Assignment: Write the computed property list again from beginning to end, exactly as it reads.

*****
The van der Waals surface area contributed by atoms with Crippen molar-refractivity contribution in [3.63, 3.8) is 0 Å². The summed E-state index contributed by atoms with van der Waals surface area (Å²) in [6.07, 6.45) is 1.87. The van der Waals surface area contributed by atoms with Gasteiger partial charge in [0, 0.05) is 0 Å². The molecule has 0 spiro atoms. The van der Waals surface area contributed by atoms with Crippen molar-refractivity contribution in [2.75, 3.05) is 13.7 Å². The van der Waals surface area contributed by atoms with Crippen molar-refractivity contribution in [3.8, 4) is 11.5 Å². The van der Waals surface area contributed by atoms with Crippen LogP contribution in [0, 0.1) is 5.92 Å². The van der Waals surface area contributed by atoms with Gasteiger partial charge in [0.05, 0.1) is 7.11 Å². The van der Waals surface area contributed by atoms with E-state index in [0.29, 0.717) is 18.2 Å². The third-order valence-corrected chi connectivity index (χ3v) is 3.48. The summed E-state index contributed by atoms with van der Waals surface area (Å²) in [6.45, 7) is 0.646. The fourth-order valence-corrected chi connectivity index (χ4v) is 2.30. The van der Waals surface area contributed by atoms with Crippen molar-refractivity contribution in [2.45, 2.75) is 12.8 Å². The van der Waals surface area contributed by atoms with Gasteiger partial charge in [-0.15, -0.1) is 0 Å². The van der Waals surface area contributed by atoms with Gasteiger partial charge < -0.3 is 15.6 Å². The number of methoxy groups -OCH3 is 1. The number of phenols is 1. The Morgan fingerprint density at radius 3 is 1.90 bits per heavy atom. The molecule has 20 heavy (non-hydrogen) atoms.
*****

The van der Waals surface area contributed by atoms with Crippen molar-refractivity contribution in [3.63, 3.8) is 0 Å². The summed E-state index contributed by atoms with van der Waals surface area (Å²) in [6.07, 6.45) is 1.87. The van der Waals surface area contributed by atoms with Gasteiger partial charge in [0, 0.05) is 0 Å². The molecule has 0 spiro atoms. The van der Waals surface area contributed by atoms with Crippen molar-refractivity contribution in [2.75, 3.05) is 13.7 Å². The van der Waals surface area contributed by atoms with Crippen molar-refractivity contribution in [3.8, 4) is 11.5 Å². The van der Waals surface area contributed by atoms with Crippen LogP contribution in [0, 0.1) is 5.92 Å². The van der Waals surface area contributed by atoms with Gasteiger partial charge in [0.05, 0.1) is 7.11 Å². The van der Waals surface area contributed by atoms with E-state index in [0.29, 0.717) is 18.2 Å². The third-order valence-corrected chi connectivity index (χ3v) is 3.48. The summed E-state index contributed by atoms with van der Waals surface area (Å²) in [6.45, 7) is 0.646. The fourth-order valence-corrected chi connectivity index (χ4v) is 2.30. The van der Waals surface area contributed by atoms with Crippen molar-refractivity contribution in [2.45, 2.75) is 12.8 Å². The van der Waals surface area contributed by atoms with Gasteiger partial charge in [-0.15, -0.1) is 0 Å². The van der Waals surface area contributed by atoms with Gasteiger partial charge < -0.3 is 15.6 Å². The number of methoxy groups -OCH3 is 1. The number of phenols is 1. The Morgan fingerprint density at radius 3 is 1.90 bits per heavy atom. The molecule has 20 heavy (non-hydrogen) atoms.